3. The review will focus on high cost credit to assess the effectiveness of competition; examine suppliers’ offerings; and improve our understanding of consumer behaviour and decision-making. We will assess the current level of competition and understand whether suppliers are able to, and do, compete vigorously to deliver benefits for consumers. We will also assess whether consumers have the appropriate level of protection and receive the information they need to allow them to make informed and well judged decisions about high cost credit products.

4. The turbulence in global financial markets has brought about changes in both the availability and cost of consumer credit. It is appropriate for the OFT to undertake a review of high cost credit at this time to establish the impact these changes have had on the sector and consumers.
5. We are aware that there is considerable work currently underway in the broader consumer credit sector including work on the implementation of the Consumer Credit Directive from 2010, the OFT's project to provide guidance on irresponsible lending, and a number of Government initiatives in relation to debt collection and advice.
6. We have had regard to these initiatives when considering both the scope and timing of the review. Delaying the review would risk losing the opportunity to gain an understanding of the current state of the high cost credit sector and using this to inform our regulatory stance. Carrying out the review now would, however, risk placing an information burden on stakeholders additional to that arising from the work already underway in, or planned for, the sector.
7. We have taken the decision to proceed with the review to improve our understanding of the changes to the sector while they are current and to inform our regulatory stance. In doing so, we have sought to limit the information gathering burden on stakeholders to the minimum necessary to secure the review’s aims.


8. We have reassessed the scope of the review in light of the consultation responses we received and the work that is either currently underway or due to be started in the credit sector. We have narrowed the scope of the review to high cost credit. This will avoid duplication with other initiatives, refine our focus to an area where we consider consumers are most vulnerable and where the OFT can add most value, and reduce the information burden on stakeholders.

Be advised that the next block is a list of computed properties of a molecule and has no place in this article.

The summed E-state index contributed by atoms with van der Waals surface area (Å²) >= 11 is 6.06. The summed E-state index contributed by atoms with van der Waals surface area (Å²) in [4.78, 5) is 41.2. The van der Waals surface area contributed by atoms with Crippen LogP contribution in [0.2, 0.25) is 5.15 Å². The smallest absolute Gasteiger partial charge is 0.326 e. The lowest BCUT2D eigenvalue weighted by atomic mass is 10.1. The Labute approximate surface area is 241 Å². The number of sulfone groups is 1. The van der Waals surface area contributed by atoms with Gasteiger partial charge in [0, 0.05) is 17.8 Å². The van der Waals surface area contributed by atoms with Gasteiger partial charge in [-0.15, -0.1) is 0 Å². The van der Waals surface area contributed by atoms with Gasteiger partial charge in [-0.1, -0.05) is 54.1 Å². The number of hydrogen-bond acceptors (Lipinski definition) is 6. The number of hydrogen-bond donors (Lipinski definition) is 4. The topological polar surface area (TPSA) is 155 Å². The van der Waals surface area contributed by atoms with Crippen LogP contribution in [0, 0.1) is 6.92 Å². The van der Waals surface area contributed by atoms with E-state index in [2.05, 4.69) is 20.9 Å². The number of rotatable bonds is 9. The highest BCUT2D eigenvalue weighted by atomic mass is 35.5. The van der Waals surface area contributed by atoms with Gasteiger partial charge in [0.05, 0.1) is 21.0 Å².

9. We received over 20 responses to our informal one month consultation on the scope of the review of consumer credit. There was a broad range of responses, including views which considered that the scope was too narrowly drawn, some considering it to be too broad, and many responses considered the scope to be appropriate. One of the most common requests was to expand the scope to include debt recovery issues and claims management firms. A number of responses were unsure of the reasoning for the review and the benefits that it might bring for the industry.
10. In this document we have sought to respond to the questions raised in the informal consultation by seeking to explain more fully the revised scope of the review, the reasoning behind this work and the benefits that we envisage for consumers and fair-dealing businesses.
11. Further details of the nature of the comments received in response to the informal consultation can be found on the high cost credit review pages of the OFT website.


12. This will be an evidence-based review looking at the overall operation of and interaction between the different elements of the high cost credit sector. We will consider the implications for competition among suppliers of products and between different products in the sector and the implications for consumers, consumer protection and effective consumer decision-making.
13. We have identified four areas on which we will focus. These are:

1 Understanding consumer behaviour. We intend to examine the following elements of consumer behaviour in relation to credit generally and specifically to high cost credit:
o Understanding of features and products – we are interested in the level of consumer understanding of credit products and their key features. This research will be useful for considering the effectiveness of future regulatory changes, consumer information and education campaigns and enforcement work by OFT.